April 8, 2021

Half of New Mexico adults have received at least one COVID-19 vaccine dose

Screenshot of the state's red to green map as of the April 7 update.

New Mexico has now given at least one shot of a COVID-19 vaccine to half of its population age 16 or older, according to the state’s Health Secretary.

Dr. Tracie Collins, the secretary of the state Department of Health, said that in addition to the nearly 50 percent of people who have received at least one shot, 31 percent of New Mexicans are fully vaccinated, either through two shots of the Moderna or Pfizer vaccines or one shot of the Johnson & Johnson vaccine.

The state’s numbers show 49.4 percent of New Mexicans aged 16 or older with at least one dose and 31.7 percent fully vaccinated. As of Wednesday’s update, 829,765 New Mexicans had received at least one dose and 533,288 were fully vaccinated.

This includes 114,211 doses administered in the last seven days from the state. The state does not have daily numbers for doses administered directly by the federal government (through Indian Health Services, the Veterans Administration, Department of Defense or Bureau of Prisons).

“New Mexico is number one in the state for getting shots in arms,” Collins said, referring to per capita rates. “We’ve got South Dakota that’s pretty close, but we’re still leading the country in vaccine rollout.”

As of this week, all New Mexicans aged 16 or older are eligible to receive a COVID-19 vaccine. And those age 75 and older no longer need an event code to schedule an appointment (and everyone can self-schedule a booster shot for the Moderna and Pfizer vaccines). The state hopes to open up self-scheduling to those age 60 or older “in the coming days” according to Collins.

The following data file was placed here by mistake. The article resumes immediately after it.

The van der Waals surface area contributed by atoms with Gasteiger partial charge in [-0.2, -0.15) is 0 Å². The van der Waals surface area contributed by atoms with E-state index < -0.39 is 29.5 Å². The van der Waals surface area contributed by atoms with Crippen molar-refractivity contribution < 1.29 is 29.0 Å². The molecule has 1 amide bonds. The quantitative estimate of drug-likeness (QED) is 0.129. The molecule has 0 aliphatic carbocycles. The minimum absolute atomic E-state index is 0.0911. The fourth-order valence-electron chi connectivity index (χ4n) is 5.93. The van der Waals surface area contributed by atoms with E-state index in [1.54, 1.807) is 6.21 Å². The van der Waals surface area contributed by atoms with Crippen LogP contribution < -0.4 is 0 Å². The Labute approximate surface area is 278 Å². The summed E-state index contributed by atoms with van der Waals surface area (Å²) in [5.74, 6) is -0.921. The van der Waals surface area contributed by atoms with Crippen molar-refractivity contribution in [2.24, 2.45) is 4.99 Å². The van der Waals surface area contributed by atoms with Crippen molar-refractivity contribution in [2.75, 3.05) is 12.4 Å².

The state received 131,200 doses of COVID-19 vaccine this week, including 30,800 doses of the one-shot Johnson & Johnson vaccine. Next week, the state anticipates receiving 109,000 doses, including just 3,700 doses of the Johnson & Johnson vaccine, which had had a rocky rollout nationwide.

Red to green

Secretary of Human Services Department Dr. David Scrase outlined the red-to-green status of counties, with no counties in the red level for the second consecutive period.

Twelve counties improved to a less restrictive level, while three counties ended up at a more restrictive level.

Twenty of the state’s 33 counties can operate at the turquoise level, while three counties can operate at the green level. The other ten counties are operating at the yellow level.

The state updates the status for each county every two weeks, based on the level of new cases per capita and the test positivity rate.

“As counties meet these criteria, almost everybody who’s made it to turquoise has stayed there with some exceptions, and that this progress is not only achievable, but sustainable, we’re excited about that.” 

A county with five percent of lower positivity rate and fewer than 8 cases per capita are in the green level. Counties that reach one goal are at the yellow level. And counties that remain at the green level for two consecutive two-week measuring periods can operate at the turquoise level.

Scrase did warn about the rise of variants in the percentages of other states, especially noting Michigan, which has experienced a large increase in cases, many of the B.1.1.7 variant, which is also known as the U.K. variant.

This variant is seen as more infectious. The state has not had any of the Brazil or South African variants, though there have been one or both variants reported in each of the surrounding states.

“It’s something we have to watch really closely,” Scrase said.